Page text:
“What else is there to do?”

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Last Updated on June 1, 2019, by eNotes Editorial. Word Count: 128

This quote is from chapter 8 and repeated in chapter 9 in Lord of the Flies.

Simon utters this phrase twice, once before seeing the sow's head and once after. As the beacon of natural morality and goodness on the island, he wants to seek out the truth about the beast. He views his desire to confront the beast as natural and obligatory, a sentiment that earns him scorn from Piggy and the others, who are too afraid to confront the beast. This sense of obligation and moral correctness positions Simon as a Christ-like figure in that he has a duty to seek out truth and do what is virtuous. He is clear-sighted enough to recognize the futility of fearful dawdling, so he decides to confront the fearful beast directly.

“Jack, painted and garlanded, sat there like an idol.”

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Last Updated on June 1, 2019, by eNotes Editorial. Word Count: 120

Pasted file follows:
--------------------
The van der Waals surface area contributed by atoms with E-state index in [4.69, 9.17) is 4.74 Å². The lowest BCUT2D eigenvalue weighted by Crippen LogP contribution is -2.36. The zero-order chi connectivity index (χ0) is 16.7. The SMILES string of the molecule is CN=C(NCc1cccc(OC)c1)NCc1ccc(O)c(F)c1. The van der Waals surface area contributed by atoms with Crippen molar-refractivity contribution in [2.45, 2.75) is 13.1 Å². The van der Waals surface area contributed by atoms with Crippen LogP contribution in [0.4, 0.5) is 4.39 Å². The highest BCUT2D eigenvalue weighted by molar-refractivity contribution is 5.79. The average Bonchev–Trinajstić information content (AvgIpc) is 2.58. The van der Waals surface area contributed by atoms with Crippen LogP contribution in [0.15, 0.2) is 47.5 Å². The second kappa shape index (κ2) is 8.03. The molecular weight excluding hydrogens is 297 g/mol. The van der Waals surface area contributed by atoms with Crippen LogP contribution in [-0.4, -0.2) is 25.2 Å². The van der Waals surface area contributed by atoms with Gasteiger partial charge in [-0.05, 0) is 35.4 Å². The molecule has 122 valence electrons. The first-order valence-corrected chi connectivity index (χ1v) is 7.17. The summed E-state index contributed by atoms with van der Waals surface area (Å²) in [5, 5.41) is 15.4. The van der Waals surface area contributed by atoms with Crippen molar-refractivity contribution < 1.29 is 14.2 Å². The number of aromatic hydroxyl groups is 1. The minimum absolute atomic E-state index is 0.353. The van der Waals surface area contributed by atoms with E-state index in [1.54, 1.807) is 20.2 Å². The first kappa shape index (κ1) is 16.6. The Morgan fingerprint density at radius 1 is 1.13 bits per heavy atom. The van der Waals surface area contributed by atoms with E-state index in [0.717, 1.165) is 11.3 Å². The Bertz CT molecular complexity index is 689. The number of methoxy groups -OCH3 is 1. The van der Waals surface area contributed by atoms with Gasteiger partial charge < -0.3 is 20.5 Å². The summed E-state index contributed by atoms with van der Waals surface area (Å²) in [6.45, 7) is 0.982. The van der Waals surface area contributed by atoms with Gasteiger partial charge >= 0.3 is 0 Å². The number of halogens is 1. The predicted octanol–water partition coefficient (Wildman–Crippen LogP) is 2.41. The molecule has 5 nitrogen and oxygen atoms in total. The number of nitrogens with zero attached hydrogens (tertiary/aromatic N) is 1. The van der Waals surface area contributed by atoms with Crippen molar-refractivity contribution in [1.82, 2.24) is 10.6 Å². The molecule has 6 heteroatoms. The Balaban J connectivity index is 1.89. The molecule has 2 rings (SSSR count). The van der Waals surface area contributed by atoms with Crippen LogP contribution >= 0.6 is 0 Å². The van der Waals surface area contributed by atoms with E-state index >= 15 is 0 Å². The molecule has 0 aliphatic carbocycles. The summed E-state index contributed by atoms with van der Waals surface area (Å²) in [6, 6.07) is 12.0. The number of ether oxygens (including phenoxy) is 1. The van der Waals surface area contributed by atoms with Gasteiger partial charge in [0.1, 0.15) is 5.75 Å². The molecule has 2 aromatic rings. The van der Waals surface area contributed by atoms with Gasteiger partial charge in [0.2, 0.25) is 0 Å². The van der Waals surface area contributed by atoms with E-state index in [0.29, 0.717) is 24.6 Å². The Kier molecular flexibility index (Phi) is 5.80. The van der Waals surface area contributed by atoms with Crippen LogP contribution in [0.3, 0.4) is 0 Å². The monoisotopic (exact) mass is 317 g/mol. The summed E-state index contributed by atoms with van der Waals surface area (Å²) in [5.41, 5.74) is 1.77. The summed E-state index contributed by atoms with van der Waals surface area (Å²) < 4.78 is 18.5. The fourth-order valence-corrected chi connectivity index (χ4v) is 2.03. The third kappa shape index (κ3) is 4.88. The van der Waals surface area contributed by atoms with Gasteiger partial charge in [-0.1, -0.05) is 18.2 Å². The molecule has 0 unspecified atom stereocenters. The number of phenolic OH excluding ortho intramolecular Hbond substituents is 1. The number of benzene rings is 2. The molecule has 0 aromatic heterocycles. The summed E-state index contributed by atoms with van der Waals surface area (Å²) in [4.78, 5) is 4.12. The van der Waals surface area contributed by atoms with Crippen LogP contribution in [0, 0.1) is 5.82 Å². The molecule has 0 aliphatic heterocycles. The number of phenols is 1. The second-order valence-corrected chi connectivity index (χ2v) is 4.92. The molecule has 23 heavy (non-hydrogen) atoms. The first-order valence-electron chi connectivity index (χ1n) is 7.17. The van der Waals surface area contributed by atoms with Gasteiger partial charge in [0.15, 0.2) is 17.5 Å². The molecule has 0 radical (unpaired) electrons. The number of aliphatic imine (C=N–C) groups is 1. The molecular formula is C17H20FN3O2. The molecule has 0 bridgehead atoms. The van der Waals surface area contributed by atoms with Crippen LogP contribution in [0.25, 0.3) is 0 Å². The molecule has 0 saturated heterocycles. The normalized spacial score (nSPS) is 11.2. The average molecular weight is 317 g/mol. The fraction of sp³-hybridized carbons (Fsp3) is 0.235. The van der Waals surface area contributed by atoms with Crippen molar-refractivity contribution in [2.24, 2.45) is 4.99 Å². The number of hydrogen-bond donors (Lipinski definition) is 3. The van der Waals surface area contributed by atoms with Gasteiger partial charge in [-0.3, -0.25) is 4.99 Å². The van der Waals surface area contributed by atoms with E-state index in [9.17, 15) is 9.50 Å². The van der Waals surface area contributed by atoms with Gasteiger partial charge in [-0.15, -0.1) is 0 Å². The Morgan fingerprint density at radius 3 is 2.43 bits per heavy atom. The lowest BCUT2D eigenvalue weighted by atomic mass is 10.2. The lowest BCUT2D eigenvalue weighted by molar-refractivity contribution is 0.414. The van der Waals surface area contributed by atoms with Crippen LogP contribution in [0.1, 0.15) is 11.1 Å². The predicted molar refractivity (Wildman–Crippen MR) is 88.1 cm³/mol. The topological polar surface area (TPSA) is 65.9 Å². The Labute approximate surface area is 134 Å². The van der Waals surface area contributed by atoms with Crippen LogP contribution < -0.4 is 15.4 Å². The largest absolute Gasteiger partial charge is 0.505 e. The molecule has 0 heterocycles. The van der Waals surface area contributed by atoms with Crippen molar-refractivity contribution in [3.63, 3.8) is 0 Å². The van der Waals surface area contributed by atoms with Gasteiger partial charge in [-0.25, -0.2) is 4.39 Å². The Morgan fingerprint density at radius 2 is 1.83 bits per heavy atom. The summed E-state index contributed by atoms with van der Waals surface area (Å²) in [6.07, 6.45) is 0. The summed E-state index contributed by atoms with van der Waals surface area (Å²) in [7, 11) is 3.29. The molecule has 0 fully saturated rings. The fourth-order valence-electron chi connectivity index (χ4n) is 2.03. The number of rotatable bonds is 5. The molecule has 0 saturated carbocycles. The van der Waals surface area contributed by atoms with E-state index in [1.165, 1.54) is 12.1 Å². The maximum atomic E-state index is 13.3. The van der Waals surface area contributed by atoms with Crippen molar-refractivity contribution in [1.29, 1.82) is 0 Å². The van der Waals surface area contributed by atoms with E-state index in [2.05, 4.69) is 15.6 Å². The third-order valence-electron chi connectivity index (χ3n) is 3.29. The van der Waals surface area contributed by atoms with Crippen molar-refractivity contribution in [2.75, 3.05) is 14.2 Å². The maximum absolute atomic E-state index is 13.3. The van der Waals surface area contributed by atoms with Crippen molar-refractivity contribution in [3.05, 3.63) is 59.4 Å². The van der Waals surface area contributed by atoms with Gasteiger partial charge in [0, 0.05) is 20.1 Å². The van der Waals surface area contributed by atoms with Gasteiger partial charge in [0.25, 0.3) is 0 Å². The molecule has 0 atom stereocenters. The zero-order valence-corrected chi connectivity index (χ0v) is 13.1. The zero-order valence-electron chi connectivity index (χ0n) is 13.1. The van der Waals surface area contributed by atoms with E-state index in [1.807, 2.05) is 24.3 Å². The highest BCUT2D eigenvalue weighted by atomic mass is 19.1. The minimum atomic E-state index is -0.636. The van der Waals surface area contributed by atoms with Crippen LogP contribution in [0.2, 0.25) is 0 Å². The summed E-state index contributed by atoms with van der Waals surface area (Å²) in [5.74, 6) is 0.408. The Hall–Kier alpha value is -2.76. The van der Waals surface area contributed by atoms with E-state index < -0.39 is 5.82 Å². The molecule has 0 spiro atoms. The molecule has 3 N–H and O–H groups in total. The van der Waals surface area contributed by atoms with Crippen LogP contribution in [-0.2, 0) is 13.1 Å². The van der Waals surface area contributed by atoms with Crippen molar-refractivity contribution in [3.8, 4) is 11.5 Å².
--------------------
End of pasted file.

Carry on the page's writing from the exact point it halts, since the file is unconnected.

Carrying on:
This quote is from chapter 9 in Lord of the Flies.

An idol is an image or representation of a deity. In Christian theology, worship of “idols” is considered blasphemous for turning attention away from true divinity. The simile as Jack as idol reinforces his hunger for power, to the point where he wishes to be worshipped by the other boys.

In another instance of idolization, Jack mounts the sow’s head on a stick as an offering to the beast. Since the beast lives in the boys, Jack’s role as an “idol” can be read as a sort of grim acknowledgment of the fact that the boys now worship the brutality within themselves, embodied by “Jack, painted and garlanded.”

“There were no words, and no movements but the tearing of teeth and claws.”

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Last Updated on June 1, 2019, by eNotes Editorial. Word Count: 130

“At once the crowd surged after it, poured down the rock, leapt on to the beast, screamed, struck, bit, tore. There were no words, and no movements but the tearing of teeth and claws.”

This quote is from chapter 9 in Lord of the Flies.

This quotation highlights the violent savagery of the boys and their loss of individual identity during the dance. They are simply “the crowd,” acting as one unthinking unit rather than as individuals. Additionally, “teeth and claws” are descriptions more commonly associated with animals, specifically the terrifying beast that Samneric saw. Simon, mistaken for the beast in the heat of the moment, is killed by the “teeth and claws” of the other boys, cementing the symbolic link between the beast and the “darkness in men’s hearts.”